Saturday, June 16, 2012

Evelyn Underhill (1875 - 1941)

 A few quotes from Underhill's opus  "Practical Mysticism"

 What is it that smears the windows of the senses? Thought, convention, self-interest. We throw a mist of thought between ourselves and the external world: and through this we discard, as in a dark glass, that which we have arranged to see. We see it in the way in which our neighbors see it; sometimes through a pink veil, sometimes through a grey. Religion, indigestion, priggishness, or discontent may drape the panes. The prismatic colors of a fashionable school of art may stain them. Inevitably, too, we see the narrow world our windows show us, not "in itself," but in relation to our own needs, moods, and preferences; which exercise a selective control upon those few aspects of the whole which penetrate to the field of consciousness and dictate the order in which we arrange them, for the universe of the natural man is strictly egocentric.”

 But the doors of perception are hung with the cobwebs of thought; prejudice, cowardice, sloth. Eternity is with us, inviting our contemplation perpetually, but we are too frightened, lazy, and suspicious to respond: too arrogant to still our thought and let divine sensation; have its way. It needs industry and goodwill if we ~ would make that transition: for the process involves a veritable spring-cleaning of the soul, a turning-out and rearrangement of our mental furniture, a wide opening of closed windows, that the notes of the wild birds beyond our garden may come to us fully charged with wonder and freshness, and drown with their music the noise of the gramophone within.
Wisdom is the fruit of communion; ignorance [is] the inevitable portion of those who "keep themselves to themselves," and stand apart, judging, analyzing the things which they have never truly known. Because he has surrendered himself to it, "united" with it, the patriot knows his country, the artist knows the subject of his art, the lover his beloved, the saint his God, in a manner which is inconceivable as well as unattainable by the looker-on.”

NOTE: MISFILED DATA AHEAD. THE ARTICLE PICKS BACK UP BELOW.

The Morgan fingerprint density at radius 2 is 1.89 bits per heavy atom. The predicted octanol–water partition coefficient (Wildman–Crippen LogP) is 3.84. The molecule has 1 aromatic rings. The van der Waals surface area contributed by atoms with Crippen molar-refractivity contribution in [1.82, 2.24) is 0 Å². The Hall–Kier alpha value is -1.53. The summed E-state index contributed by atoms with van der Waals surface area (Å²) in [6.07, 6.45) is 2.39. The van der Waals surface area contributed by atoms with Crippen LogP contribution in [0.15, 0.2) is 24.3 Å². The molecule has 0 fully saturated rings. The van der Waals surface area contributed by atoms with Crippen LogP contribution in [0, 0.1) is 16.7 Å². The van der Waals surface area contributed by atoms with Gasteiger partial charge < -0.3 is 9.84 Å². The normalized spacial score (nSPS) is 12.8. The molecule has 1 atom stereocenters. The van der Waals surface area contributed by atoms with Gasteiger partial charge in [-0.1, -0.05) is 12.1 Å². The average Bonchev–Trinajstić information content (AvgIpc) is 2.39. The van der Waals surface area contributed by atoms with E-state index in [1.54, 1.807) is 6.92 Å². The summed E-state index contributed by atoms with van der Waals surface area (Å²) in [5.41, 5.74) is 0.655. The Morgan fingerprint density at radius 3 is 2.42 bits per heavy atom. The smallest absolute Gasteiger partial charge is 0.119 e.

The visionary is a mystic when his vision mediates to him an actuality beyond the reach of the senses. The philosopher is a mystic when he passes beyond thought to the pure apprehension of truth. The active man is a mystic when he knows his actions to be a part of a greater activity. Blake, Plotinus, Joan of Arc, and John of the Cross - there is a link which binds all these together: but if he is to make use of it, the inquirer must find that link for himself.

 The relation of this universe to the world of fact is not unlike the relation between a tapestry picture and the scene which it imitates. You, [the] practical man, are obliged to weave your image of the outer world upon the hard warp of your own mentality; which perpetually imposes its own convention, and checks the free representation of life. As a tapestry picture, however various and full of meaning, is ultimately reducible to little squares; so the world of common sense is ultimately reducible to a series of static elements conditioned by the machinery of the brain.

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